A hike from the Wong Nai Chung reservoir to Violet Hill

It’s getting quite warm now in Hong Kong so hikes need to be done early in the morning or on a cloudy day. On Sunday morning we got bounced out of bed for a hike up to Violet Hill at 7.30am.


We got the taxi to drop us off at Wong Nai Chung reservoir, which is on the left of the road towards Parkview. From there, walk around the reservoir’ path (stop to look at the terrapins in the water if you wish) and follow it to the steps just beyond. This is the trailhead.

Our Violet Hill hiking route – start at reservoir, end at Parkview
 It starts off nice and green. You will see the steps amidst all the foliage.



After a few minutes uphill, we came across a rest hut. Stop here if you need to catch your breath. But there isn’t much to see so the girls decided it was best to carry on.


Up and up the steps, very quickly we were up looking over the buildings.


And the foliage gradually changes.

Pine trees up on the hill

There’s a mild uphill for a bit on a meandering path. Walk slowly here to admire some flora.

Twisted tree trunks that look like gnarled fingers
Baby fern emerging

This walk has some unpaved bits, but it’s not hard for children. We had an 8 year-old, a 6 year-old, a 4 year-old and an 8 month-old with us (in a sling).

Rocky path or just a deteriorating stone stair?

Spot the flowers and bush fruits on the walk, keep your eyes open as there really aren’t many of them. The flowers are often found low to the ground, easier for pollination by crawling insects.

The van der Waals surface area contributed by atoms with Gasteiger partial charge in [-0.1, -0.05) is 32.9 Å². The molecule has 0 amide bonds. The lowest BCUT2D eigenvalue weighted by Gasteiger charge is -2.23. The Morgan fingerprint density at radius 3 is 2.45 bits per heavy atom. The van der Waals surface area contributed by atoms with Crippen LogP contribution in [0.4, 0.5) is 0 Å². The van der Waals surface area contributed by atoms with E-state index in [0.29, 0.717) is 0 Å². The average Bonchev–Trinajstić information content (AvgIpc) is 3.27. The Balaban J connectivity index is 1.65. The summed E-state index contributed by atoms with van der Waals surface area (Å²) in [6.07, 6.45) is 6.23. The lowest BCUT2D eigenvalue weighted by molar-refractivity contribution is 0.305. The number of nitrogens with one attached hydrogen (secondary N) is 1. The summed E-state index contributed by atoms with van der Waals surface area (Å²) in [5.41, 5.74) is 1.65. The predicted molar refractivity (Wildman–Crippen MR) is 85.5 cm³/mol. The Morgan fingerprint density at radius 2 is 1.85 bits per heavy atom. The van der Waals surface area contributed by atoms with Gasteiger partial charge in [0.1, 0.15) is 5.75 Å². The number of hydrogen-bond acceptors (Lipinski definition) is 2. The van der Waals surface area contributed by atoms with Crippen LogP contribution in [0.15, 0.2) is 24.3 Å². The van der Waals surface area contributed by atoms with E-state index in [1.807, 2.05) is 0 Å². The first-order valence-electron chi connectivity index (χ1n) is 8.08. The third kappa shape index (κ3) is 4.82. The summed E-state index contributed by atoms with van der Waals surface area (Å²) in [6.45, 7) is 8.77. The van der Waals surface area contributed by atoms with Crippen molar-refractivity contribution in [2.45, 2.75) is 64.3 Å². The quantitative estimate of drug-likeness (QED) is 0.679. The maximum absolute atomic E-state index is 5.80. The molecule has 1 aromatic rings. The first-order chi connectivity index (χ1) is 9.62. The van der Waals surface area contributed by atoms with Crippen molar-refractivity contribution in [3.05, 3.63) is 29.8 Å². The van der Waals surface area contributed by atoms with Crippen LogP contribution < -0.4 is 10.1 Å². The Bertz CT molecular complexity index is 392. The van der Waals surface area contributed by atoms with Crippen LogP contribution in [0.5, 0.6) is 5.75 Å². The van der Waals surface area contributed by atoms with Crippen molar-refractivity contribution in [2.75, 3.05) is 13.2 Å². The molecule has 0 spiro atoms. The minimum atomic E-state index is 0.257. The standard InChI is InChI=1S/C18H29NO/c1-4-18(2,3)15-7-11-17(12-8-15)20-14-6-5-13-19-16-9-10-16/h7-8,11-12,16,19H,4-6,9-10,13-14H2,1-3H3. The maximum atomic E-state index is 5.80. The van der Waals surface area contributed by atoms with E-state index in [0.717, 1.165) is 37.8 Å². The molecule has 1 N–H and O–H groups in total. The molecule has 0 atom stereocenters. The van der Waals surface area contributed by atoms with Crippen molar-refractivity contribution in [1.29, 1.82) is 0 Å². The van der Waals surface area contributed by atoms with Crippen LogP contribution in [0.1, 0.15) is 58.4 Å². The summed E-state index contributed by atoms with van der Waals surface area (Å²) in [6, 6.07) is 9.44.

There were also a few fungal fruiting bodies among the dead leaves. Not sure if any of these are edible so please leave them where they are.


Then up a long stairway into the mist.

Young bamboo sprouts

On the way, look out for bamboo sprouting their new shoots, beautiful stars on a trajectory. I think each little star can become a bamboo plant.

After another bit of foliage, you get to the trigonometry point.


Well, trigonometry points usually have views but it was a very misty day and we couldn’t see anything beyond 20 feet. So after a brief hangout, a bit of orange eating, water drinking and sitting on the trig base, it was time to continue.

The Violet Hill Trigonometry Point, Hong Kong


Then it was downhill on a dirt path, a little rocky but nothing a four year old in a dress couldn’t handle.

Panoramic view of Violet Hill trail

You can see the wonderful view I had. White mist..! The bright side of it is that there was a fantastic breeze and so so cool. For anyone with acrophobia, it’s the perfect day to go hiking. Couldn’t make out the ravines at all.

Down, down, down we go
Down we went back into the subtropical foliage